Gerd Arntz

"The International System Of TYpographic Picture Educationwas developed by the Viennese social scientist and philosopher Otto Neurath (1882-1945) as a method for visual statistics. Gerd Arntz was the designer tasked with making Isotype’s pictograms and visual signs. Eventually, Arntz designed around 4000 such signs, which symbolized key data from industry, demographics, politics and economy. Otto Neurath saw that the proletariat, which until then had been virtually illiterate, were emancipating, stimulated by socialism. For their advancement, they needed knowledge of the world around them. This knowledge should not be shrined in opaque scientific language, but directly illustrated in straightforward images and a clear structure, also for people who could not, or hardly, read. Another outspoken goal of this method of visual statistics was to overcome barriers of language and culture, and to be universally understood. The pictograms designed by Arntz were systematically employed, in combination with stylized maps and diagrams. Neurath and Arntz made extensive collections of visual statistics in this manner, and their system became a world-wide emulated example of what we now term: infographics."

Personally, I'm not a huge fan of Arntz's work. On the positive side, his work is clear, concise and impeccably simplified. As he was commissioned to use his most preferred process (Wood cutting: shown below) to create a form of visual 'dictionary' by Otto Neurath, it is commendable that he was able to produce around 4,000 images to represent classes of people, animals, objects and even social situations. Arntz used the wood-cutting process, as he saw this as the best way to produce categorised, simple and recognisable images that would all clearly belong to the same 'family' of images. This is proof that processes to produce work need to be selected to always favour the visual language of an outcome. He believed also that by using this process he was able to detach himself, and his own artistic influences from the work, in order to produce unbiased images and forms to represent many commonly understood concepts across cultures. Personally, I dislike the overall style of the work. I believe that despite his best efforts, it was impossible for Arntz to completely remove his own style from the images he produced. This is fair enough when producing personal work but as these outcomes were intended to communicate to an incredibly large audience, I believe the work could have been refined even further, collaboratively, to reduce the personal influence on the images.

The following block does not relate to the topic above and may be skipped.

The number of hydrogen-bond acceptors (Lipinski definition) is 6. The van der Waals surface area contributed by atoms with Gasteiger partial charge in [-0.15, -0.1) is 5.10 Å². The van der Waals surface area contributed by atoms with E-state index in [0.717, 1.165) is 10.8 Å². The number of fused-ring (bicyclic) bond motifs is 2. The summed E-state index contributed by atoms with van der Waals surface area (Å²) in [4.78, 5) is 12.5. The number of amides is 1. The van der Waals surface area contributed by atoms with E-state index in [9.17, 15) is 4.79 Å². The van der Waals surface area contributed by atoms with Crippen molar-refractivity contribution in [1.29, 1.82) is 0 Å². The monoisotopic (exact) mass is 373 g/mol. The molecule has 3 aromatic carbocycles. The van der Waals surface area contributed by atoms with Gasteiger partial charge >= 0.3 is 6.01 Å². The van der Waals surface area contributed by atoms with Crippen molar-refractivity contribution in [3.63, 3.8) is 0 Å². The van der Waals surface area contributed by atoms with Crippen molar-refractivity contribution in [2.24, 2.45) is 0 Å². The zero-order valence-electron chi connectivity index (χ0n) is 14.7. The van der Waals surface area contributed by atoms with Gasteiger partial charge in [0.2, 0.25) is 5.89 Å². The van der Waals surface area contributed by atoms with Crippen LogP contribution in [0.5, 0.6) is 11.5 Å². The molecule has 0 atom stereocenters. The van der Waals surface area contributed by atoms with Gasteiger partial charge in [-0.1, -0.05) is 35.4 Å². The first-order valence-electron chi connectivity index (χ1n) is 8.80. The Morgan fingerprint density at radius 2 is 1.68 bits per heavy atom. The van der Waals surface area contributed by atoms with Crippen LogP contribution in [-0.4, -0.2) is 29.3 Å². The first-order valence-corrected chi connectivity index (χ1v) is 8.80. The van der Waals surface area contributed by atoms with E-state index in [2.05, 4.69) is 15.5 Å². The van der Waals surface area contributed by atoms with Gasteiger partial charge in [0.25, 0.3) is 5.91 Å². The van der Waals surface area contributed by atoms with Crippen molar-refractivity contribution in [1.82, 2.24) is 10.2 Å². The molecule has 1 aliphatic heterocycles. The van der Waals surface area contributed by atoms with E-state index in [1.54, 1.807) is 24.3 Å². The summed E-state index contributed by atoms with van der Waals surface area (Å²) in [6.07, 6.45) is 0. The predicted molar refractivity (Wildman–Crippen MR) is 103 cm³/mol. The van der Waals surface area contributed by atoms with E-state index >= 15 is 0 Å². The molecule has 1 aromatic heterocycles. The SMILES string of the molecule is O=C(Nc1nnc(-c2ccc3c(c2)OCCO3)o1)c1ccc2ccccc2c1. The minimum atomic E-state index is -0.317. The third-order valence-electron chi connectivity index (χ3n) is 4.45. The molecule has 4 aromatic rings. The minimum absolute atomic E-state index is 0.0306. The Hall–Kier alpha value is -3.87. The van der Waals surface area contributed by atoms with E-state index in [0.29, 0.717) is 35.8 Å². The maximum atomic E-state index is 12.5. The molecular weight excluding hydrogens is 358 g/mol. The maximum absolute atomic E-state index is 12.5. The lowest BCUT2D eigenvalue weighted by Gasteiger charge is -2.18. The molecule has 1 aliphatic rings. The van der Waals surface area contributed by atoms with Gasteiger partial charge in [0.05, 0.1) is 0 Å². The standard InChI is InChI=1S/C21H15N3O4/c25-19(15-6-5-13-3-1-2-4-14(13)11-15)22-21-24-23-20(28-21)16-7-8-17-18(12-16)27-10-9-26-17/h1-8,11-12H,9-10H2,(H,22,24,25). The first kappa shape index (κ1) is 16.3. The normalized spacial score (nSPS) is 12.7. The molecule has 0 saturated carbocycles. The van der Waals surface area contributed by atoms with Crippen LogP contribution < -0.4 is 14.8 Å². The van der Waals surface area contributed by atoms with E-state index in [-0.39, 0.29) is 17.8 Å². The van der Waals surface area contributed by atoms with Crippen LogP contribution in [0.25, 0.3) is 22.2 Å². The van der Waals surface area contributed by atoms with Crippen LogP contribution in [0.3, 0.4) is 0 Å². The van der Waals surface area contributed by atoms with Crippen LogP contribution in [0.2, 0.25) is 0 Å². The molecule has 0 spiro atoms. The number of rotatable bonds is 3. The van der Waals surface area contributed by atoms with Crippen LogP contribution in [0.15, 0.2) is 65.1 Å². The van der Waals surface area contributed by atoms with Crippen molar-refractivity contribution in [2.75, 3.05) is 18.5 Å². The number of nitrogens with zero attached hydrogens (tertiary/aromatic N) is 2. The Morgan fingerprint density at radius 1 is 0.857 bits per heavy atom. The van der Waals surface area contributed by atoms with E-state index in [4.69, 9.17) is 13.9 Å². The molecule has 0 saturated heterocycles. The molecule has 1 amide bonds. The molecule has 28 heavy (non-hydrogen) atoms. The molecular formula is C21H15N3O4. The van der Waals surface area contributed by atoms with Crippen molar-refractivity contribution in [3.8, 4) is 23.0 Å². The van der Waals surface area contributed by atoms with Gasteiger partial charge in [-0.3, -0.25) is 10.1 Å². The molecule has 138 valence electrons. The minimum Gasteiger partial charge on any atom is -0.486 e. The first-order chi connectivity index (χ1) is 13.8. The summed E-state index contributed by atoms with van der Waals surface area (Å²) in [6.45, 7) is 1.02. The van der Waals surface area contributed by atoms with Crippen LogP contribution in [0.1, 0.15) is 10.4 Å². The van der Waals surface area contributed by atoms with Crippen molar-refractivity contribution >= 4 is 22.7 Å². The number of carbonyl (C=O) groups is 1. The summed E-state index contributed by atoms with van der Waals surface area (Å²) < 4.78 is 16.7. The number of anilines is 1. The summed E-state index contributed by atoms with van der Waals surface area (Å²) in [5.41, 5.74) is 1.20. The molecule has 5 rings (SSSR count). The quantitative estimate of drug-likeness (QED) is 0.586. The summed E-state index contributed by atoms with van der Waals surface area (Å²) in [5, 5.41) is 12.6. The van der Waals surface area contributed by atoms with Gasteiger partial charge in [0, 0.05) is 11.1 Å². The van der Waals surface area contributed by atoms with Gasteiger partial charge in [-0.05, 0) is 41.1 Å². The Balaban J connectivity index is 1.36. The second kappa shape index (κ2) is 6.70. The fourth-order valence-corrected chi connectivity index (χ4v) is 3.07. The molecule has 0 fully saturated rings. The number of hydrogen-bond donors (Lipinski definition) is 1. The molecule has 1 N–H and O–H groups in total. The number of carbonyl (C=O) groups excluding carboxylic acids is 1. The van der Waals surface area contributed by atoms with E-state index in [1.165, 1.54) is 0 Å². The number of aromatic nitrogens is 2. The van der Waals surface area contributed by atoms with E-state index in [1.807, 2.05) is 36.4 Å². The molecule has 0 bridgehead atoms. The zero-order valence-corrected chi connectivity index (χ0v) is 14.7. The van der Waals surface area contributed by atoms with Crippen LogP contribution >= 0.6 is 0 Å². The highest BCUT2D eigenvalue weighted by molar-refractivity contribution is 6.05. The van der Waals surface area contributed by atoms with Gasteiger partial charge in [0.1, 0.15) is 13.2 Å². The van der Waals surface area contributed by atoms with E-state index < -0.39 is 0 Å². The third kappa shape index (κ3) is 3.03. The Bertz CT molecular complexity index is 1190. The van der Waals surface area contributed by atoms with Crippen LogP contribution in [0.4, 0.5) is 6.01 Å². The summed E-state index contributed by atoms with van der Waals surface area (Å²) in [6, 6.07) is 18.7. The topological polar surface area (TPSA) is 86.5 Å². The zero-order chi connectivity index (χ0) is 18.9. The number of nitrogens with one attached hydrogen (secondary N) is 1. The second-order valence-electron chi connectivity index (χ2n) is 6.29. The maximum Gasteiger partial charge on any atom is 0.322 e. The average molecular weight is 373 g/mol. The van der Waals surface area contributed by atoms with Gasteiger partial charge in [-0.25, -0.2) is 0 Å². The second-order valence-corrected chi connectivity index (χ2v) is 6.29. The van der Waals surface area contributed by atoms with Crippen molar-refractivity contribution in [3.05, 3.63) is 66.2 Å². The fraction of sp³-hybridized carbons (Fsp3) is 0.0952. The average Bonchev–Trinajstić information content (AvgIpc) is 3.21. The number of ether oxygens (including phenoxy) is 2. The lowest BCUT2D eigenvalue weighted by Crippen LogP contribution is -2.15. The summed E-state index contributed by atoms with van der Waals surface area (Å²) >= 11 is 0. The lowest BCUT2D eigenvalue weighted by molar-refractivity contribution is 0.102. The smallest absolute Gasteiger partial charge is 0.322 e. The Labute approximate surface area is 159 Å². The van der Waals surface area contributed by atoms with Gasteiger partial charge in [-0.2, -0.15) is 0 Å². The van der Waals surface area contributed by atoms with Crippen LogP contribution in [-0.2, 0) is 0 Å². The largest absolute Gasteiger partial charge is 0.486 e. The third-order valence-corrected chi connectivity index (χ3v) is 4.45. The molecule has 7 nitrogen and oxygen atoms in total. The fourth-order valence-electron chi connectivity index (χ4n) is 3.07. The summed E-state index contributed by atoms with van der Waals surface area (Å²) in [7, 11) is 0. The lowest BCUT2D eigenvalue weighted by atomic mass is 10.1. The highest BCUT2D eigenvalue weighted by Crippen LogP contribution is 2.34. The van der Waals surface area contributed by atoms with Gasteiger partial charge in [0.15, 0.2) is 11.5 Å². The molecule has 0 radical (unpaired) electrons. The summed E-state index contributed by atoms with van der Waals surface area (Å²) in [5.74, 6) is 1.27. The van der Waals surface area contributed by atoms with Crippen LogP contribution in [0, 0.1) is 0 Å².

© Ethan William Frisby, all rights reserved